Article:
County council discusses Birch Bay UGA cuts

Published on Wed, Jun 17, 2009 by Jack Kintner

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Rivalry between Blaine and Birch Bay surfaced Tuesday night at a joint meeting of the Whatcom County Council and the Whatcom County Planning Commission. Seven county cities and three unincorporated areas including Birch Bay presented their proposals to the joint meeting for updating their Urban Growth Areas (UGA) as required by the state’s growth management act (GMA).

Blaine proposal cuts the UGA by 70 percent, converting a large section that runs from Dakota Creek around the south end of Drayton Harbor to an interurban conservancy area and designating two other parcels near the southern city limits as urban reserve areas to be studied for future development needs. The urban conservancy areas are designed to provide rural buffers between Blaine and an incorporated Birch Bay, something Blaine’s plan recommends.

It also recommended that the county council cut Birch Bay’s UGA as well to prevent what Blaines community development director Terry Galvin predicted would otherwise become sprawl that could stretch from the border south to Cherry Point.

“Good planning would promote two urban cores separated by rural areas in between, which is what Blaine’s proposal provides,” Galvin said in presenting the plan to the joint meeting. “The Birch Bay UGA isn’t good planning. It should promote incorporation so that Birch Bay expands from a core rather than simply spreads out.”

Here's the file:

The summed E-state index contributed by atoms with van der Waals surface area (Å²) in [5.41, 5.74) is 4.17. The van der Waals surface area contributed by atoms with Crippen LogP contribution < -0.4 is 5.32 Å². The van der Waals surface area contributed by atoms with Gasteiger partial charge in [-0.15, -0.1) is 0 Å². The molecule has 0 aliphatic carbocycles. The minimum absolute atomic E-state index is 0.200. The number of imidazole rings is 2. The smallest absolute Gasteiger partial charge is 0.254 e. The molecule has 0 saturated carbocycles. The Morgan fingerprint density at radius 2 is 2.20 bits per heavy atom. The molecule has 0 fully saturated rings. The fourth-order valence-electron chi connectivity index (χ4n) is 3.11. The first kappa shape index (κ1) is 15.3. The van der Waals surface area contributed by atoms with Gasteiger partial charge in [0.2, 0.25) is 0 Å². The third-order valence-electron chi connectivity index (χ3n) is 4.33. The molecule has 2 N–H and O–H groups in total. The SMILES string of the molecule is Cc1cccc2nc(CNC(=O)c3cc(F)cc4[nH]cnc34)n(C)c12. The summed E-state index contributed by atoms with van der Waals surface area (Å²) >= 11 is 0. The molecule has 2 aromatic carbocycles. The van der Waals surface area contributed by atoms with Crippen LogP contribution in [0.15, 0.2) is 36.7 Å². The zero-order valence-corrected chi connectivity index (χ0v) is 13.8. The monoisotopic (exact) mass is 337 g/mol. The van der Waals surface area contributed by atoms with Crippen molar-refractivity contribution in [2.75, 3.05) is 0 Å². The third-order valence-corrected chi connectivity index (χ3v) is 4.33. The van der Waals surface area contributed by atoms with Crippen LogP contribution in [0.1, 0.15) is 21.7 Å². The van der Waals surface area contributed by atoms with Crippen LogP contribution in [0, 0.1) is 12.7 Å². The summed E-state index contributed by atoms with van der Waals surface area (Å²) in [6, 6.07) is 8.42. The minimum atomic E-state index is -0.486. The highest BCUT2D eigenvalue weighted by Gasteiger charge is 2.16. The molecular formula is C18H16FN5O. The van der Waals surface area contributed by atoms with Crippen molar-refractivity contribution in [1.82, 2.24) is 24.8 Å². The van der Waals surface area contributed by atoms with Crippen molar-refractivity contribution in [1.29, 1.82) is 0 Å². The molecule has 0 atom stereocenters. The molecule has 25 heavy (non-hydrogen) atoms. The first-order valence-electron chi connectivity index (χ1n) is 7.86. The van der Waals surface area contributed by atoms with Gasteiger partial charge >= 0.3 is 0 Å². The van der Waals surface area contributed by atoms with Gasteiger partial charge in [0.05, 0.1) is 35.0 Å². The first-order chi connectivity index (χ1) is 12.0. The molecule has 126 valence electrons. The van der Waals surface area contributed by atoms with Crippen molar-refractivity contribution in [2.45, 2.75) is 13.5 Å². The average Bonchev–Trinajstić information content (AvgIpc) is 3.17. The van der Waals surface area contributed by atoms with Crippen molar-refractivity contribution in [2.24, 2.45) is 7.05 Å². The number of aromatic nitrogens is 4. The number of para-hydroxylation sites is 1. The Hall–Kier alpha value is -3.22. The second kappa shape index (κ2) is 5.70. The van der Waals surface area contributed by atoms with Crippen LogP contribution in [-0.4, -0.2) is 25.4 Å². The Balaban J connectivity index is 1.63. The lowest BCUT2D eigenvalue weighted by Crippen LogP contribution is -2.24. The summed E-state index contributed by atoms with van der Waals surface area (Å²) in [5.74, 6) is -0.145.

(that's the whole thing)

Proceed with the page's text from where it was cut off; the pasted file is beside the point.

Blaine mayor Bonnie Onyon agreed, saying “Our feeling is that Birch Bay should grow as an urban area and not as an unincorporated part of the county. Blaine has the senior center, the schools and the library, but we’re getting users from outside the area.”

Blaine’s UGA proposal, approved by Blaine city council on June 8, asks that the county reduce the growth anticipated in Birch Bay and raise the figures for Blaine because the current allocation of high numbers of population to the unincorporated Birch Bay UGA is not consistent with the GMA and will have significant negative impacts to the growth and development of Blaine.

Birch Bay’s UGA plan was presented by David Stalheim, director of the county’s planning and development services, and recommended that the present 4,375 acre UGA remain intact. The current population, 5290 (2008 figures) is projected to nearly double to 9619 in 20 years.

Comparable figures for Blaine were listed as a 2008 population of 4,667 projected to grow to roughly twice that in 20 years, but Galvin pointed out that Blaine’s 2008 UGA is 3,500 acres while Birch Bay’s is 8,500 acres and is developing with no local control.

A public hearing to receive public and agency input on the proposals will be held by the county council on Tuesday, June 23, at 6 p.m. at the Whatcom County Courthouse, 311 Grand Avenue.